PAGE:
It was closing in on Christmas, and there were loud parties around the swimming pool. So loud, that eight stories up our room, we were rocking and rolling. In an AirBNB, I would have been stuck. Not so, in a hotel.
Despite the hectic time of year, I insisted we get a quieter room (and yes, it helps if you book with the hotel and not through Booking.com or some discount sites). We did endure the noise for one night, but we were moved shortly after to a quieter zone.
On average, hotels are a more frustrating, but more predictable option.
The beds are better, mattresses cleaner, sheets in excellent condition. Most important of all, however, is that reviews of the hotel are harder to influence. In an Air BNB, all the hosts have to do is keep a little something extra, or help out a bit, and you feel that personal connection.
Once you know the Air BNB owner and they've been kind to you, it's hard to write an unbiased review. A chain usually runs a hotel, and as impersonal as that sounds, the reviews tend to be based solely on the experience itself.
Air BNB seems to have figured out there's room for more consistency and have introduced a “Plus” version of their bookings, but we're still veering towards the consistency of hotels. You don't have to call anyone to let them know when you're coming.
Better yet you can show up at 9 pm, or 2 am, and there's always someone to show you to your room. As much as I love the warmth of a house on our travels, we've found that consistency matters more.
Oh, and if you decide to go with a hotel, know there's another little loophole called half-day rate.
If your flight is incredibly late at night, and you have 7-8 mindless hours to go, simply ask the hotel for a half-day rate. If the rooms are not booked, a hotel might just give you the room at half price for the rest of the day.
Which takes us to our third tip: how to find the most authentic food in a new country.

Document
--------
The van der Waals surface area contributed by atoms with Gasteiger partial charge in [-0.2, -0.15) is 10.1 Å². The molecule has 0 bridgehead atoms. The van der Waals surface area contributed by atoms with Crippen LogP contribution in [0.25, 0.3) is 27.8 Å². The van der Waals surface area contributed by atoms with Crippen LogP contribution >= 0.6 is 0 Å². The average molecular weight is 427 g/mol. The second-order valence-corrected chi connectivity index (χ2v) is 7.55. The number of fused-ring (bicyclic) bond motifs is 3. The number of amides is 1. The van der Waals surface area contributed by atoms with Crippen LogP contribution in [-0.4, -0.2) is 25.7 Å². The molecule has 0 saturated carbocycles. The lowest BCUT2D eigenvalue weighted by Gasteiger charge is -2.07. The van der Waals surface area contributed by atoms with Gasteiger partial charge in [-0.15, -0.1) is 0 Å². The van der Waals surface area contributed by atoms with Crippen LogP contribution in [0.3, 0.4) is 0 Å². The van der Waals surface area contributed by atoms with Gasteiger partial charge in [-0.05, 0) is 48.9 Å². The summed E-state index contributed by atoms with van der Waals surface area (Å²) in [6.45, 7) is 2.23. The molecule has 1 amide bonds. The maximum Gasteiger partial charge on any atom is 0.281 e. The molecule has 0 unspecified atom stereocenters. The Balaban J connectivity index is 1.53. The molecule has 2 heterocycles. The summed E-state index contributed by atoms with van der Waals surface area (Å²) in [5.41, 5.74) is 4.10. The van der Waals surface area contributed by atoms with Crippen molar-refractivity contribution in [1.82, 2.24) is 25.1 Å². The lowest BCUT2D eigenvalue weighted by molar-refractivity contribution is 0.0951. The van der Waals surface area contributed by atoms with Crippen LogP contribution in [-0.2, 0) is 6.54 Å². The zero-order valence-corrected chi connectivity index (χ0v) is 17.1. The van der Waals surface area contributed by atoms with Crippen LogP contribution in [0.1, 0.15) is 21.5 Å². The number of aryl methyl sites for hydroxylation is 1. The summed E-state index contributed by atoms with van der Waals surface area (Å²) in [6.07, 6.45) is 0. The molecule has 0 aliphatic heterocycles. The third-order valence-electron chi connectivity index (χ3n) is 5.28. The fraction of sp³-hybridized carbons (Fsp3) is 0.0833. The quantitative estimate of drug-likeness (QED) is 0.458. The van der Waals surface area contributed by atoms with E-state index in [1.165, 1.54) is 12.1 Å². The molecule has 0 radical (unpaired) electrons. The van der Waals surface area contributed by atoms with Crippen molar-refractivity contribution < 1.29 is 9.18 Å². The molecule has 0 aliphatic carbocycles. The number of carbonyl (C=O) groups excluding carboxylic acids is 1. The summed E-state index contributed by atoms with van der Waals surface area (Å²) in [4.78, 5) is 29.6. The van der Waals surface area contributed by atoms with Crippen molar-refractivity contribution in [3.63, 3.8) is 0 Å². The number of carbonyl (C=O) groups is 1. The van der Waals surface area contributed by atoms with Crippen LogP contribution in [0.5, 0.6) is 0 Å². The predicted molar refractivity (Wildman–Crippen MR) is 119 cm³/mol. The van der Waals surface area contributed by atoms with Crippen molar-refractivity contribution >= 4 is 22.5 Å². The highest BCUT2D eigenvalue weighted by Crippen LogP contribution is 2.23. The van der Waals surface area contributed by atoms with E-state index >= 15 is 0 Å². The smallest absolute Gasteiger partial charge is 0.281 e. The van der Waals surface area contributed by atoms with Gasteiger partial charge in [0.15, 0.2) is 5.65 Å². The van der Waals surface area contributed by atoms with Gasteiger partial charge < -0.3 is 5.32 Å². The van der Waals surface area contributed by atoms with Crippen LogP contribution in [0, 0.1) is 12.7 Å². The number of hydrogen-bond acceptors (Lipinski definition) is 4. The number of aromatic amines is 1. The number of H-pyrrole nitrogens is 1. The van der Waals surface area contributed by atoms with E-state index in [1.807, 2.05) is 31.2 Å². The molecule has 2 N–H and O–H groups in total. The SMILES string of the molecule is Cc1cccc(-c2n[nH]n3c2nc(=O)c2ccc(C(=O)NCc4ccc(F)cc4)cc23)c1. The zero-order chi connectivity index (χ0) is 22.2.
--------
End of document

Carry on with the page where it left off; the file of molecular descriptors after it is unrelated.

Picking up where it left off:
3) Where to find the most authentic food in a foreign country.
How do you end up eating in the same restaurant as Anthony Bourdain, Jamie Oliver or other celebrity chefs? You do what their producers do when finding a great place to eat. Often enough, producers of a food show won't go to the fancy restaurants. Instead, they'll head right to the marketplace.
If you go to Catania, in Sicily, for instance, you'll find the most authentic and delicious food right near the fish market.
But it's not just Catania. When I was growing up, I'd go to my grandma's house in Goa. On Fridays, we'd take the bus to get market produce. When we were done with shopping, where would all the locals go? Yes, right next to the market itself.
Which is to say that the food has to be top-notch because locals tend to be fussy. It's also the one place you're least likely to get sick because there's constant food turnover.
There are exceptions, of course
When in Hoi An, in Vietnam, possibly the worst place to pick was the market. Hoi An used to be a sleepy fishing village not so long ago. Now it's inundated with selfie-tourists. The area where the food is the most cheesy tends to be right in the centre of the market itself. Which isn't to say that the food is terrible in any way, but it's not quite the place to be.
In most places, however, you'll find the market to be the best source of authentic food and at the most reasonable prices. When Renuka and I travel, we often make our way to the market.
We've enjoyed local cuisine in different cities and countries, going back every single day to the very same restaurant and trying out all their dishes. Sometimes we'll go to other restaurants as well. Even so, try the market.
Which takes us to the final ½ nifty tip.
The final tip
Economy travel—and especially over long distances—can be quite tiring. Even a little comfort can sometimes make a world of difference. We travel solely business class on work and holiday, but there was in an in-between phase as well. And no, it wasn't “premium-economy.”
On many modern planes, there are between four-eight seats tucked right at the back of the plane
Unlike the rest of the seats, they're not straight but are at an angle and have just two seats. A couple doesn't have to share these with a third person. Even if you're travelling with kids, they can have their own two-seaters instead of the three-seat configuration on the rest of the plane.
Most airlines will charge you about $30 for the luxury of these individual seats, but I found them to be the closest thing to premium economy. Because they were angled inwards, no one nudged my hand as they walked down the aisle. Going to the toilet wasn't like jumping over hurdles either.
Check out if your airline has the option. Oh, and book through your travel agent. Good travel agents will not only save you time, but in our case, we also saved money.
That's it. Bon Voyage!